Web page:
JERUSALEM (AP) — Israel's largest party, relegated to the opposition after 2009 national elections, was choosing its leader on Tuesday in a rematch between a former peace negotiator and a one-time defense chief who directed Israel's tough response to the last Palestinian uprising.
The race between current Kadima Party chief Tzipi Livni and Shaul Mofaz is expected to be closely fought. Whoever wins will face the difficult task of trying to wrest power from Prime Minister Benjamin Netanyahu. The Israeli leader has been riding high in polls, with Kadima tumbling in popularity. Elections are currently scheduled for October 2013.
Livni, 53, served as foreign minister in the previous government, and was lead negotiator with the Palestinians in the last extended round of peace talks that began in Annapolis, Maryland, in late 2007 but never recovered after Israel's offensive in the Gaza Strip a year later.
Livni's campaign tried to portray her as the country's only credible alternative to Netanyahu, who leads the hawkish Likud Party. She has suggested her opponent, Mofaz, would be prepared to become part of a Netanyahu-led coalition.
"The story is not about me or him," she said. "The fundamental question is whether Kadima is an alternative to the Netanyahu government or will it become part of it at any price?"
Mofaz, 63, was chief of the Israeli military and later defense minister during the more than four-year Palestinian uprising that broke out in late 2000. Although he favors peacemaking with the Palestinians, he oversaw a harsh response against Palestinian militant groups, including the assassination of militant leaders, that stirred controversy abroad.
"I intend to win the general elections and to replace Netanyahu," Mofaz said after casting his ballot.
Livni is well-respected around the world from her days as foreign minister and appears to be more popular among the general public, but Mofaz has strong grass roots support and could potentially pose a bigger threat to Netanyahu thanks to his military background and Iranian heritage.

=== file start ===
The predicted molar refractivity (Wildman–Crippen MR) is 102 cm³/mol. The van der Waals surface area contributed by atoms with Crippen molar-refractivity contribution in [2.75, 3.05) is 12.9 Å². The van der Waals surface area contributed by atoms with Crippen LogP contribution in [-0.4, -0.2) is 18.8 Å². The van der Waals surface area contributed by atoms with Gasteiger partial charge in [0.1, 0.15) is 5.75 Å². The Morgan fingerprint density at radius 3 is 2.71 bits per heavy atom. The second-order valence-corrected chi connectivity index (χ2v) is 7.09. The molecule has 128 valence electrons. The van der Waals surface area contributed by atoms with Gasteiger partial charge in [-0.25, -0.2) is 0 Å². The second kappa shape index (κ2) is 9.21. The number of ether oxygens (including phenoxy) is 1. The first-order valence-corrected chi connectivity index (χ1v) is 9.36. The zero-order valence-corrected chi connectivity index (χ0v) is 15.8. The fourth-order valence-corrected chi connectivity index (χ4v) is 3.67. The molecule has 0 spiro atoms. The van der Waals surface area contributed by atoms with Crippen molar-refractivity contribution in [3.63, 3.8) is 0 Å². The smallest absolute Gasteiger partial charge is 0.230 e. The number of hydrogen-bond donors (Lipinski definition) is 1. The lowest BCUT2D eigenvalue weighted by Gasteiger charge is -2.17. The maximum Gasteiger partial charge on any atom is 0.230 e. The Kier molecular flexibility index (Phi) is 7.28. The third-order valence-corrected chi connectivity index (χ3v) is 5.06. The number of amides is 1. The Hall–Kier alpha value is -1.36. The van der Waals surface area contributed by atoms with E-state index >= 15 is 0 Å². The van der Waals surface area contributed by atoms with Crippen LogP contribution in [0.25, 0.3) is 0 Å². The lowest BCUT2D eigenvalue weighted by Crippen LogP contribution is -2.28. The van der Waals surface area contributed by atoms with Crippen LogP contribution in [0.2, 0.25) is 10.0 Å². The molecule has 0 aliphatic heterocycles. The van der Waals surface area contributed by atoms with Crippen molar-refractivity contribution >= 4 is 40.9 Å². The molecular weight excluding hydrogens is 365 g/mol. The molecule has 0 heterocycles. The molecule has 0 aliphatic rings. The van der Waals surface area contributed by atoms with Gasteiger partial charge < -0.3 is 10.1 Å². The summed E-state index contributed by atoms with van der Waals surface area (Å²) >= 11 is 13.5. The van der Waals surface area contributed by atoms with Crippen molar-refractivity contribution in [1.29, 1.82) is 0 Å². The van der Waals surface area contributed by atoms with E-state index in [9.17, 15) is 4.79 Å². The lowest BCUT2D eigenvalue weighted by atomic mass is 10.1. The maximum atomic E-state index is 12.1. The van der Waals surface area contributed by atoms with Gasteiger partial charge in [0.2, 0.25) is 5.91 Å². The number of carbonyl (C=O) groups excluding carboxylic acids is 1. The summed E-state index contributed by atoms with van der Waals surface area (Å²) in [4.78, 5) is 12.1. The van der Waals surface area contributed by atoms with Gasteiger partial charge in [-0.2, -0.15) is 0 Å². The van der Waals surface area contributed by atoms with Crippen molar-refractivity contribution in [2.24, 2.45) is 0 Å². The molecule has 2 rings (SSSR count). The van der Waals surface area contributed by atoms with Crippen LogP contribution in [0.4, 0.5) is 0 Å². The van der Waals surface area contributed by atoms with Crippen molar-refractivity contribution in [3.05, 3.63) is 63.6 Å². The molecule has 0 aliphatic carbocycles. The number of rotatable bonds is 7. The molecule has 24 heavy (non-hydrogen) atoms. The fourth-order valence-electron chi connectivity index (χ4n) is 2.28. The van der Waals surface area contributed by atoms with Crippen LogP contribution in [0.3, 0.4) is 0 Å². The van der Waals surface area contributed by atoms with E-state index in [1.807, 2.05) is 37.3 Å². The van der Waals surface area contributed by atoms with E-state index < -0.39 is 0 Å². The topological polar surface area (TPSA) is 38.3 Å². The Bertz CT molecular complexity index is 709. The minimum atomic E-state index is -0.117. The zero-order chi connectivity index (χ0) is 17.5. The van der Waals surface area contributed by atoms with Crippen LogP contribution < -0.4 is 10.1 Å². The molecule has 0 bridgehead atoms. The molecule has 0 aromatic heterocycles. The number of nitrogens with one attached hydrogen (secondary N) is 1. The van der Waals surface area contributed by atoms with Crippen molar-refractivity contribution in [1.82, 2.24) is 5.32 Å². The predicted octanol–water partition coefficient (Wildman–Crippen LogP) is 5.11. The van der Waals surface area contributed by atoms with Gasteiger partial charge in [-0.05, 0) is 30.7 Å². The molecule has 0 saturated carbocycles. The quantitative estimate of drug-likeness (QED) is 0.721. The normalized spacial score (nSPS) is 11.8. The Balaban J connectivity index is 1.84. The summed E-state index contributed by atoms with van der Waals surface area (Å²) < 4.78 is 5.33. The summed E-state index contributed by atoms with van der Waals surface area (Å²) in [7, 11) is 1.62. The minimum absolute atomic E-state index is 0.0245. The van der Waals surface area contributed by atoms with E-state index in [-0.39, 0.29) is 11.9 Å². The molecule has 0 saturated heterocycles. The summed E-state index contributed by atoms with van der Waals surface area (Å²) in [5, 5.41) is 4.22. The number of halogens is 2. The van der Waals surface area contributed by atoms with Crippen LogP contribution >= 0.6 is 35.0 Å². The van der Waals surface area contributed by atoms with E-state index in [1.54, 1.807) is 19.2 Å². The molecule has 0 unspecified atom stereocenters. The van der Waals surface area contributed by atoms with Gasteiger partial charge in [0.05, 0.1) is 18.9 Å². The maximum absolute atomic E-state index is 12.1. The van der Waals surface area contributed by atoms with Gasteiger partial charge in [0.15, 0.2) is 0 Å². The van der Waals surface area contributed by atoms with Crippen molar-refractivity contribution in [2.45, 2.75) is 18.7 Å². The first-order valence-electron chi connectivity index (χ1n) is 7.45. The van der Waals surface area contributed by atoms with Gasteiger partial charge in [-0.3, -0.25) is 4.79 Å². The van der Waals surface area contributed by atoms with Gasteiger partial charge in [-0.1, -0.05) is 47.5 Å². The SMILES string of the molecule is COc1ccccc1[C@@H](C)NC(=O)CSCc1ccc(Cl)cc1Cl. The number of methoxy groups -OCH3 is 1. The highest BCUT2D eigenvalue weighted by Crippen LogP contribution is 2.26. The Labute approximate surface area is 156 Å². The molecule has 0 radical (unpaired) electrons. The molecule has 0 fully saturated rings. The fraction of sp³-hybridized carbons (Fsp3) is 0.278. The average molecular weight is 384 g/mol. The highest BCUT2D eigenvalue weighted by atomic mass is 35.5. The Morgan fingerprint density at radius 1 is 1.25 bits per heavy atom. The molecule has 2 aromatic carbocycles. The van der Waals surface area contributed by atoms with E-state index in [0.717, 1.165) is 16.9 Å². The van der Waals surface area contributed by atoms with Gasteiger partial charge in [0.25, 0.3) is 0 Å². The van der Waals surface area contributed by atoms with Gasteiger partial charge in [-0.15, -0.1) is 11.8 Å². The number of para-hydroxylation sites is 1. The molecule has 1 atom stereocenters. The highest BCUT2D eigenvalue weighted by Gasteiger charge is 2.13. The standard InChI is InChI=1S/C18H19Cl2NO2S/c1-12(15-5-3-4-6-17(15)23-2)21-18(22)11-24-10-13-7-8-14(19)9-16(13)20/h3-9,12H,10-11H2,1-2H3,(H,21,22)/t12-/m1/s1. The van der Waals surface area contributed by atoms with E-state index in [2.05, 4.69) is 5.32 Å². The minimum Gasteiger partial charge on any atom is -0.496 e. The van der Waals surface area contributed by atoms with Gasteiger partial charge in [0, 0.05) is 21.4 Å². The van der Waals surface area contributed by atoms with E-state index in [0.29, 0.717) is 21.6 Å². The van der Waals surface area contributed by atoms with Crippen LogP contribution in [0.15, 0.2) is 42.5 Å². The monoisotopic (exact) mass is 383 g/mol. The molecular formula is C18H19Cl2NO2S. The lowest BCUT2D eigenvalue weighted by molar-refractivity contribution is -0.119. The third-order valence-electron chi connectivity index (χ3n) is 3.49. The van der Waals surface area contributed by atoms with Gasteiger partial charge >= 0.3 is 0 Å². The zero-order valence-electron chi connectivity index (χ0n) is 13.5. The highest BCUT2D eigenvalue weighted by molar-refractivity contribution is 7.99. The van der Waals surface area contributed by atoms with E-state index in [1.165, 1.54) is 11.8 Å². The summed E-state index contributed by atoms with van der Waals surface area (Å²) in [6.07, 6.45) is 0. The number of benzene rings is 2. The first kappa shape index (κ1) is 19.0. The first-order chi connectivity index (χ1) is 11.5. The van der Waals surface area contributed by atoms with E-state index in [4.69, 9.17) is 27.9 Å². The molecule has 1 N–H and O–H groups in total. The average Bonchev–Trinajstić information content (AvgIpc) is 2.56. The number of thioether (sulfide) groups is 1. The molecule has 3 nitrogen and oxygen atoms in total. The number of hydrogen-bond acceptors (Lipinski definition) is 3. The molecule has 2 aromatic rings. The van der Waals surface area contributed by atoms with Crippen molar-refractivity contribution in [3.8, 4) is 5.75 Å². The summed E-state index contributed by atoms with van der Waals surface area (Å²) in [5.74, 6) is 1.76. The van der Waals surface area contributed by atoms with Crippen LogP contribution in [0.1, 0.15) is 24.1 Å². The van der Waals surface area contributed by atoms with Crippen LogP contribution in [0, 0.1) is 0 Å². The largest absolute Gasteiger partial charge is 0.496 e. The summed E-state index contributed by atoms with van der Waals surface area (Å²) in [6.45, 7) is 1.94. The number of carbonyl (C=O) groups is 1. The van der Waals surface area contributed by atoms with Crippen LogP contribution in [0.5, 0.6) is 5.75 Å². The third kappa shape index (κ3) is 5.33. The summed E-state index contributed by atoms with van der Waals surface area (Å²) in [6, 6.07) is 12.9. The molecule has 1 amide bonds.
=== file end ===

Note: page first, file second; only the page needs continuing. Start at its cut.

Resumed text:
The Likud, which takes a hard line in peace making with the Palestinians, appeals to working-class Israeli Jews of Sephardic, or Middle Eastern, descent.
Voting was set to close at 10 p.m. (2000 GMT). Some 95,000 Kadima members are eligible to vote. With just three hours of voting left, only 20 percent of members had cast their votes.
Official results are expected after midnight, but Mofaz predicted he would be able to claim victory earlier.
The two also ran against each other in Kadima's last leadership contest in September 2008, which Livni won by a slim margin of several hundred votes.
Kadima was founded in November 2005 by then-Prime Minister Ariel Sharon, who defected from the Likud Party with many of its top officials to break free of opposition within Likud to some of his peace moves. Sharon had a calamitous stroke soon after, but despite his incapacitation, he remained the inspiration that propelled Kadima to power in early 2006 elections.
With Ehud Olmert at the helm, Kadima governed from 2006 to 2009. A cascade of corruption allegations forced him to step down, and the party's fortunes have waned since February 2009 national elections that brought Likud leader Benjamin Netanyahu to power.
In the 2009 vote, Kadima won the most parliament seats, 28 of 120, and had a chance to form Israel's government. But Livni couldn't marshal enough allies to put together a governing coalition and Netanyahu, head of the Likud, was given the task.
Kadima was sidelined to the opposition. Internally, too, it has suffered, with polls showing some former backers defecting to the Labor Party and others expected to line up behind a former television personality, Yair Lapid, who has announced plans to set up his own party.
Recent polls show Kadima would win just a dozen seats if national elections were to be held today, while Netanyahu and his hawkish allies would be well-placed to lead the government again.